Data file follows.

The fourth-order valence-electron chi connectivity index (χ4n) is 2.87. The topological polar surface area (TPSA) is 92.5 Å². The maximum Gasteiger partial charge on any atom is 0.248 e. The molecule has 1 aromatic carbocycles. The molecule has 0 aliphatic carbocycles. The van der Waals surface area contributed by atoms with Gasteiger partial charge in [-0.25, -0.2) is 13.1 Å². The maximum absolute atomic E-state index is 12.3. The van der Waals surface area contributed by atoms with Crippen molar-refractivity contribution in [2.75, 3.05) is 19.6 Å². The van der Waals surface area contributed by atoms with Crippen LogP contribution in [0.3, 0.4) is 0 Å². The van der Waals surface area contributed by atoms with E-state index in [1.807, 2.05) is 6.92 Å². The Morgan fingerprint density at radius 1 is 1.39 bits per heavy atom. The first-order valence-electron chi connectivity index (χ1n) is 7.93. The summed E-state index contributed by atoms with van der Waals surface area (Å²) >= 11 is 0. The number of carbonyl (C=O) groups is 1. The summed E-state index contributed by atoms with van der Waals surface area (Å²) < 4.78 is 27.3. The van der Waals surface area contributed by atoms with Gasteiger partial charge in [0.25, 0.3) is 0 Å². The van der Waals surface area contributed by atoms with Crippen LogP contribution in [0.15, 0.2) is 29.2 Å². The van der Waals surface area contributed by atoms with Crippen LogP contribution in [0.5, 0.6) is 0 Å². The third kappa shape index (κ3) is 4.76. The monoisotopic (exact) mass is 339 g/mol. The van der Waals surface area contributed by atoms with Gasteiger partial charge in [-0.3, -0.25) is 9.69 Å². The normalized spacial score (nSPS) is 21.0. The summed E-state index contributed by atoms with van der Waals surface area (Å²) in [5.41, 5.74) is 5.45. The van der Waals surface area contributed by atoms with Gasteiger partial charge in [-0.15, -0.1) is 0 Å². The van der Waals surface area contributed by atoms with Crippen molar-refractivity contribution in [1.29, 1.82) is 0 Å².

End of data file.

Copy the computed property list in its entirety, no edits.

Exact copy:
The fourth-order valence-electron chi connectivity index (χ4n) is 2.87. The topological polar surface area (TPSA) is 92.5 Å². The maximum Gasteiger partial charge on any atom is 0.248 e. The molecule has 1 aromatic carbocycles. The molecule has 0 aliphatic carbocycles. The van der Waals surface area contributed by atoms with Gasteiger partial charge in [-0.25, -0.2) is 13.1 Å². The maximum absolute atomic E-state index is 12.3. The van der Waals surface area contributed by atoms with Crippen molar-refractivity contribution in [2.75, 3.05) is 19.6 Å². The van der Waals surface area contributed by atoms with Crippen LogP contribution in [0.3, 0.4) is 0 Å². The van der Waals surface area contributed by atoms with E-state index in [1.807, 2.05) is 6.92 Å². The Morgan fingerprint density at radius 1 is 1.39 bits per heavy atom. The first-order valence-electron chi connectivity index (χ1n) is 7.93. The summed E-state index contributed by atoms with van der Waals surface area (Å²) >= 11 is 0. The number of carbonyl (C=O) groups is 1. The summed E-state index contributed by atoms with van der Waals surface area (Å²) < 4.78 is 27.3. The van der Waals surface area contributed by atoms with Gasteiger partial charge in [0.25, 0.3) is 0 Å². The van der Waals surface area contributed by atoms with Crippen LogP contribution in [0.15, 0.2) is 29.2 Å². The van der Waals surface area contributed by atoms with Crippen LogP contribution in [0.5, 0.6) is 0 Å². The third kappa shape index (κ3) is 4.76. The monoisotopic (exact) mass is 339 g/mol. The van der Waals surface area contributed by atoms with Gasteiger partial charge in [-0.3, -0.25) is 9.69 Å². The normalized spacial score (nSPS) is 21.0. The summed E-state index contributed by atoms with van der Waals surface area (Å²) in [5.41, 5.74) is 5.45. The van der Waals surface area contributed by atoms with Gasteiger partial charge in [-0.15, -0.1) is 0 Å². The van der Waals surface area contributed by atoms with Crippen molar-refractivity contribution in [1.29, 1.82) is 0 Å².